Writing a resume from scratch, or updating one, is critical when looking for a job. However, a resume also needs to be free of typos and grammatical errors. You wouldn’t want to submit a paper or essay to a professor with typos or grammar mistakes, so why would you send out a resume with them? The same can be said when submitting a proposal or other project to a supervisor in work.
Grammar errors and typos need to be eliminated, especially from resumes. Here’s how hiring managers view grammar mistakes on resumes and what to do if you spot one on your resume.
Grammar Mistakes and Typos are Deal Breakers
According to a study from a major career search site, 61 percent of recruiters said that typos found on resumes are deal breakers. This means that those recruiters are inclined to throw the resumes in the trash without reading the rest of it or even contacting the candidate for a more in-depth conversation. As you can see, a typo or grammar error will kill your job search more than half of the time, so be sure to edit your resume before hitting the send button.
Some common mistakes on resumes that irk hiring managers and recruiters include: writing “incoroporate” instead of incorporate, and not knowing the difference between principal and principle. These mistakes will have your resume thrown in the trash immediately.
Some might be reading this thinking, “Mistakes happen. They are a common part of life.” As much as we agree with this sentiment, and understand that mistakes happen, they cannot happen during a job search if you want to be successful.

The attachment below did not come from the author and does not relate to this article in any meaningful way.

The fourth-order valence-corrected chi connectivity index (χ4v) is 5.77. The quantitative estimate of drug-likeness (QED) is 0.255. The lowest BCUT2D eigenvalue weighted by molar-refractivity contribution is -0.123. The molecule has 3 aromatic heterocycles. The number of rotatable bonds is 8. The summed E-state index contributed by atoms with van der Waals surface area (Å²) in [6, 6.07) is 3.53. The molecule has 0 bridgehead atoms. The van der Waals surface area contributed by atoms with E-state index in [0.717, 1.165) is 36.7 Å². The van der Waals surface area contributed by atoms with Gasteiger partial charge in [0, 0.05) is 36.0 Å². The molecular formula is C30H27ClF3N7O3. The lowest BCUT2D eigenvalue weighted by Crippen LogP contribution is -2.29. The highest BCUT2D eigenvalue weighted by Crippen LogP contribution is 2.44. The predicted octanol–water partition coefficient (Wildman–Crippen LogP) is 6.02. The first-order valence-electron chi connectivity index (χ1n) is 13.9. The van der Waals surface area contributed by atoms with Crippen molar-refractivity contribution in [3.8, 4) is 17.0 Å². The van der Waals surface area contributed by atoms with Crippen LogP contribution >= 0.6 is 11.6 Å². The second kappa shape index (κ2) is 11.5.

One thing you must remember when searching for a job is that your word choice, grammar and diction are all you have to impress hiring managers who are reading your resume or job application paperwork. The people reading your resume or application have only those three things to form an opinion on you, so you need to make them count.
Proofread, Proofread and Proofread Some More
Proofreading a resume prior to submitting it to a potential employer is very important. You need to find even the slightest mistakes in spelling or grammar so you are not skipped over for an interview. Your computer’s spell check program will not be strong enough to find all of the possible mistakes you could have made with your grammar.
Print your resume out and read it aloud. This will help you find mistakes. Email it to trusted friends and relatives for them to look for mistakes. Fix anything they find immediately so you do not forget what was pointed out. If no one is around to proofread your resume, walk away from it for a couple of minutes and let your brain forget about it. Once you return, your brain will be fresh and you might be able to find grammar mistakes or typos you didn’t notice earlier.
A grammar mistake on your resume, no matter how small or insignificant, can ruin your chances at finding a job. Double and triple-check your resume for mistakes prior to submitting with an application to cut down on your chances of being declined.